The most important method is fillData() which is used to load information from Rapid API in JSON format. The getCoronavirusData() use Http Stream to connect to the API and get the information from the site. It returns the JSON object that will be processed on the fillData. The secretKey string must be changed with the Rapid API key for the connection to work.

Every time the start button is hit, it connects to the web service, downloading all the information and plotting it on the chart. There is also the possibility of loading the file request.json on the resources folder. The Vm TotalCross class has methods to manipulate files, so we can open the JSON file with the corona information. This file is going to be loaded on the application, parse this data to a string and parse to a JSONObject.

JSONObject getCoronavirusData(final String url, String httpType) {[...]HttpStream.Options o = new HttpStream.Options();o.readTimeOut = 5000;o.socketFactory = new SSLSocketFactory();o.requestHeaders.put("x-rapidapi-host", "");o.requestHeaders.put("x-rapidapi-key", secretKey);HttpStream hs = new HttpStream(newURI(""), o);ByteArrayStream bas = new ByteArrayStream(4096);bas.readFully(hs, 10, 4096);hs.close();String string = new String(bas.getBuffer(), 0, bas.available());request = string;[…]}

This JSONObject will be read and separated to the confirmed list, recovered list, and deaths list. The file request.json is automatically available on the device when the build package is loaded. In addition to the information on our chart, there is other information that may be useful in future work such as active cases, critical, tested, death ratio, and recovery ratio.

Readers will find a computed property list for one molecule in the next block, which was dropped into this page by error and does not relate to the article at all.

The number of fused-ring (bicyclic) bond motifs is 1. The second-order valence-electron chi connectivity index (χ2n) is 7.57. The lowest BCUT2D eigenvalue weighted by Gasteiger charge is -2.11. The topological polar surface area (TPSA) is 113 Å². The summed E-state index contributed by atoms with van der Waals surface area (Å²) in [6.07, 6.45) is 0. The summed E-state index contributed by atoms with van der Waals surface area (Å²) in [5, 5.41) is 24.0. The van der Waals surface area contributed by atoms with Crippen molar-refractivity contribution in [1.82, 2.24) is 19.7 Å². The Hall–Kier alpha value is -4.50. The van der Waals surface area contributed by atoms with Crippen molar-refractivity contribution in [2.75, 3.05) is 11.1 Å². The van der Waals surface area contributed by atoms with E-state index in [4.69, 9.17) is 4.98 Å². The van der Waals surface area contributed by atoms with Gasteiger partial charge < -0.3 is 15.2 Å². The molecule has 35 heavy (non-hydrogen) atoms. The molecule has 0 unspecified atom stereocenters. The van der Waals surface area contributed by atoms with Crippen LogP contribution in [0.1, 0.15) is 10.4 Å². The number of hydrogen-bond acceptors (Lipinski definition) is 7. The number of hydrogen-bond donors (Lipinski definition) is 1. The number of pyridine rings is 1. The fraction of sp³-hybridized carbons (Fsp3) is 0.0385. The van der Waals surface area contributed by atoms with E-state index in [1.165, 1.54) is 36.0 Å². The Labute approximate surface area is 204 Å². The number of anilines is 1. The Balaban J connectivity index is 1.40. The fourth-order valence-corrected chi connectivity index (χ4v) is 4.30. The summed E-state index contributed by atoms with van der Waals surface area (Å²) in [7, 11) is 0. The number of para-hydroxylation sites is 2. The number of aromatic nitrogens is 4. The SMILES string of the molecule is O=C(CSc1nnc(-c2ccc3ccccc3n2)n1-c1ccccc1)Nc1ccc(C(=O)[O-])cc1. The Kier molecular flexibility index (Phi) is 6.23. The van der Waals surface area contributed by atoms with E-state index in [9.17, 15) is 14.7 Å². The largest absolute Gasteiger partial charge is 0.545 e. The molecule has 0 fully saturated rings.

Most of the other methods present in the project concern the assembly and animation of the data in the graph; they can be studied in the code that is available for use. The rest of the code snippets are about the assembly of the screen with the main class extending from the MainWindow class, with its override methods such as InitUI, which will structure all elements on the screen such as background colors, buttons, checkboxes, and their listener methods.

About the technology

The TotalCross technology used in this project delivered a low-footprint application (even using Java), which was perfect for this kind of device. TotalCross does not use the JVM (Java Virtual Machine), but is supported by its own open source virtual machine, the TCVM. This enables it to guarantee almost native performance to the applications developed using this framework. In addition, it allowed us to create a great UI with very few commands, even for low-end MPUs.

Following these steps, you can quickly build your coronavirus chart and run it on an embedded device. You can apply the same knowledge on a different database and create your own chart, based on your needs.

Source: How to build a Coronavirus Chart and run on embedded devices